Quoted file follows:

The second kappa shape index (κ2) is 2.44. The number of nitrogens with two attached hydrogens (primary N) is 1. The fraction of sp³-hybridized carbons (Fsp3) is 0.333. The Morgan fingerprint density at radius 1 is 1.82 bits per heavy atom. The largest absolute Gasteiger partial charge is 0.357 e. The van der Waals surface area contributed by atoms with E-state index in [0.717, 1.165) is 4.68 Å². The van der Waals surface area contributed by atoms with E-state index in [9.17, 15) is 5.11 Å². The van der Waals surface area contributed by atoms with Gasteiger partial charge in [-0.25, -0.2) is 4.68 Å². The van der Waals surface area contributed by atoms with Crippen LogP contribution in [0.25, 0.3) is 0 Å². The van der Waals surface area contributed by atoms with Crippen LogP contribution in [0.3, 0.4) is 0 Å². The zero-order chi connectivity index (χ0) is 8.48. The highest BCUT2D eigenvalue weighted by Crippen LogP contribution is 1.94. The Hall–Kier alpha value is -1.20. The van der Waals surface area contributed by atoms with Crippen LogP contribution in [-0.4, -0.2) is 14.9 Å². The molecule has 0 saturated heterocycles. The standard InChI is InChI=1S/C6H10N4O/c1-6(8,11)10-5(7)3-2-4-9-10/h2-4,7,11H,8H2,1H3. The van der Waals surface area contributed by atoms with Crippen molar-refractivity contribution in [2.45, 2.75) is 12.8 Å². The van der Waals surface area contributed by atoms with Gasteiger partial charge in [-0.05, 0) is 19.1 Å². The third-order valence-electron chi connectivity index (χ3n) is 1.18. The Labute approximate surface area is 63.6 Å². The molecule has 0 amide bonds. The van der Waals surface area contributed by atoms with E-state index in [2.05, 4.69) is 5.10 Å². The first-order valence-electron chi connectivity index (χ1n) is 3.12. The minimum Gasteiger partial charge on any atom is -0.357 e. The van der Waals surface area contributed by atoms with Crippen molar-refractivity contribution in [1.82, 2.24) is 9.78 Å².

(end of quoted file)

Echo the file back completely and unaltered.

The second kappa shape index (κ2) is 2.44. The number of nitrogens with two attached hydrogens (primary N) is 1. The fraction of sp³-hybridized carbons (Fsp3) is 0.333. The Morgan fingerprint density at radius 1 is 1.82 bits per heavy atom. The largest absolute Gasteiger partial charge is 0.357 e. The van der Waals surface area contributed by atoms with E-state index in [0.717, 1.165) is 4.68 Å². The van der Waals surface area contributed by atoms with E-state index in [9.17, 15) is 5.11 Å². The van der Waals surface area contributed by atoms with Gasteiger partial charge in [-0.25, -0.2) is 4.68 Å². The van der Waals surface area contributed by atoms with Crippen LogP contribution in [0.25, 0.3) is 0 Å². The van der Waals surface area contributed by atoms with Crippen LogP contribution in [0.3, 0.4) is 0 Å². The zero-order chi connectivity index (χ0) is 8.48. The highest BCUT2D eigenvalue weighted by Crippen LogP contribution is 1.94. The Hall–Kier alpha value is -1.20. The van der Waals surface area contributed by atoms with Crippen LogP contribution in [-0.4, -0.2) is 14.9 Å². The molecule has 0 saturated heterocycles. The standard InChI is InChI=1S/C6H10N4O/c1-6(8,11)10-5(7)3-2-4-9-10/h2-4,7,11H,8H2,1H3. The van der Waals surface area contributed by atoms with Crippen molar-refractivity contribution in [2.45, 2.75) is 12.8 Å². The van der Waals surface area contributed by atoms with Gasteiger partial charge in [-0.05, 0) is 19.1 Å². The third-order valence-electron chi connectivity index (χ3n) is 1.18. The Labute approximate surface area is 63.6 Å². The molecule has 0 amide bonds. The van der Waals surface area contributed by atoms with E-state index in [2.05, 4.69) is 5.10 Å². The first-order valence-electron chi connectivity index (χ1n) is 3.12. The minimum Gasteiger partial charge on any atom is -0.357 e. The van der Waals surface area contributed by atoms with Crippen molar-refractivity contribution in [1.82, 2.24) is 9.78 Å².